Primaries usually include debates, but you don't speak Russian, and there’s nobody in Krasnogorsk politics who speaks English quite as well as you. How was this in the primaries that you just won?

Yeah, these are the little technical things that I need to work out. That's partly why I’m focusing on learning Russian. I know quite a bit of Russian, but I don’t speak it well enough to do debates or something like that. So that’s something I’m working on right now. And hopefully by September, when the election happens, I’ll be able to hold a debate, and be knowledgeable enough in Russian to do the job.

What do you know about Krasnogorsk and its local problems? What are you looking to change?

First, I have to say that I think it’s a wonderful city. It reminds me of my home in Seattle because of the nature and the trees, and it’s about the same population (about 150,000 people). Some of the issues I’m working with are what I said before: the traffic and, with Russia, with Moscow especially, in the Moscow region, all the garbage and what to do with this. We’re working on some projects to recycle, which is kind of a new idea for Russia.

And pushing for things with schools, for kids. Like free opportunities for kids to learn martial arts and to do activities. One of the ideas we have is having a teenager night for teens, 13 to 17, to come and have activities at our club for no money. Games, socialize, watch movies. Just give the kids something to do — positive, healthy things to do on the weekends and stuff.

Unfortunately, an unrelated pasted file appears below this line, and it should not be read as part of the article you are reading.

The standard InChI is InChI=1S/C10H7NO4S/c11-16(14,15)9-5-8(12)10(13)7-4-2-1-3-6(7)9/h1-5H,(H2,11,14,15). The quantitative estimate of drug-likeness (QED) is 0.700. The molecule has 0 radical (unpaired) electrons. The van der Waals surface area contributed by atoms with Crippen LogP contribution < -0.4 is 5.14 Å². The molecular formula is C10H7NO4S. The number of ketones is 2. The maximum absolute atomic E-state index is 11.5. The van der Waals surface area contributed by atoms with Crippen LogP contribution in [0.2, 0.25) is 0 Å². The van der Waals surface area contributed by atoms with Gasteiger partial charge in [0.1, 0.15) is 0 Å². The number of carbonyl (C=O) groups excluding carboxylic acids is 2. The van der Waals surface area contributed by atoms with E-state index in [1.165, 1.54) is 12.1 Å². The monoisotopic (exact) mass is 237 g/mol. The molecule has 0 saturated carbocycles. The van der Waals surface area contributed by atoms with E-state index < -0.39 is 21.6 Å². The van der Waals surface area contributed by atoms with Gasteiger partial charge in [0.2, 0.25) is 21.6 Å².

We’re starting small and, as I learn more about Krasnogorsk, we can expand and try to do new things.

Are you familiar with Krasnogorsk’s municipal code of laws? What legislative reforms do you think the city needs?

I don’t know any particular laws right now that I want to change. I think I want to work with what we have. Krasnogorsk is a beautiful city and, because I really like it here, and I love Russia, and I want to make it even better. It’s like my child. And I’m going to do whatever I can to make my child happy and healthy, and this is how I feel about Russia, and especially about Krasnogorsk now. What can I do to make something I love, something that I think is fantastic, even better? I’m starting with what I know.

As I learn more, we can expand. What I know now is kids. I have a [degree] in psychology for working with kids — I’ve worked with kids my whole life — and they always, always need more opportunity, no matter how wonderful your city is, or how wonderful things are. They can always use more activities, more things to do, more structure to live a healthy lifestyle. And so that’s going to be my focus at the beginning, and as I learn more, we can expand into other things.

So you’re going to run in the September elections for a seat on Krasnogorsk’s city council? Do you still hope to reach the State Duma, one day?

You know, that’s something I would definitely consider, down the road. And the reason for that is that I want to help as many people as I can, and that would give me a big opportunity. Right now I’m focusing on Krasnogorsk because that’s where I am, and that’s where I have an opportunity to do some things. This isn’t about Jeff Monson; this is about somebody trying to do what they can. I have a lot of opportunities because I’ve done sports, and because I’ve been to Russia many times, because I have citizenship.

What do you think your chances are in the race? Do you think you’ll win, or are you only looking to participate?

It’s like with sports: If I enter a competition, I expect to win. So yeah I hope to win. I think my ideas are very good, and I’m willing to work. I don’t want just to get elected and be happy with that. No. I don’t want to be elected for anything, except to do work. I want to work for people because I’ve had a lot of people do many, many things for me. And I feel like I’m obligated to do good things back.

Interview by Katerina Kuznetsova and Andrey Kozenko